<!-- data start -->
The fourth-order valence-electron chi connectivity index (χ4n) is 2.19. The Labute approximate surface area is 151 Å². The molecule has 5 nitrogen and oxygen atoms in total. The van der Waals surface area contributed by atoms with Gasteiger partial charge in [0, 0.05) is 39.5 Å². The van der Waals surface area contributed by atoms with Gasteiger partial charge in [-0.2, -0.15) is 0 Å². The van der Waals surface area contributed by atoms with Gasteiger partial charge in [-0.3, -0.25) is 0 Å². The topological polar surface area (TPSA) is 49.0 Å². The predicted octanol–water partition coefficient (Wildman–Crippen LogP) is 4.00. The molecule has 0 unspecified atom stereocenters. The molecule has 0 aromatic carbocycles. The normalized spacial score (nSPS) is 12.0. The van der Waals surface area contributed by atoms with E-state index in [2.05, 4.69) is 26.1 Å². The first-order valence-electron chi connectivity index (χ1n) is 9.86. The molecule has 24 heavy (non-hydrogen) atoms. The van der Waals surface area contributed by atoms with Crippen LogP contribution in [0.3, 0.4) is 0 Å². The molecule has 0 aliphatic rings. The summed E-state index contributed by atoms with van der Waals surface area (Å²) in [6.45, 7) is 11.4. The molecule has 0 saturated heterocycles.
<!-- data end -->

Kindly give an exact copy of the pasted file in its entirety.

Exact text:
The fourth-order valence-electron chi connectivity index (χ4n) is 2.19. The Labute approximate surface area is 151 Å². The molecule has 5 nitrogen and oxygen atoms in total. The van der Waals surface area contributed by atoms with Gasteiger partial charge in [0, 0.05) is 39.5 Å². The van der Waals surface area contributed by atoms with Gasteiger partial charge in [-0.2, -0.15) is 0 Å². The van der Waals surface area contributed by atoms with Gasteiger partial charge in [-0.3, -0.25) is 0 Å². The topological polar surface area (TPSA) is 49.0 Å². The predicted octanol–water partition coefficient (Wildman–Crippen LogP) is 4.00. The molecule has 0 unspecified atom stereocenters. The molecule has 0 aromatic carbocycles. The normalized spacial score (nSPS) is 12.0. The van der Waals surface area contributed by atoms with E-state index in [2.05, 4.69) is 26.1 Å². The first-order valence-electron chi connectivity index (χ1n) is 9.86. The molecule has 24 heavy (non-hydrogen) atoms. The van der Waals surface area contributed by atoms with Crippen LogP contribution in [0.3, 0.4) is 0 Å². The molecule has 0 aliphatic rings. The summed E-state index contributed by atoms with van der Waals surface area (Å²) in [6.45, 7) is 11.4. The molecule has 0 saturated heterocycles.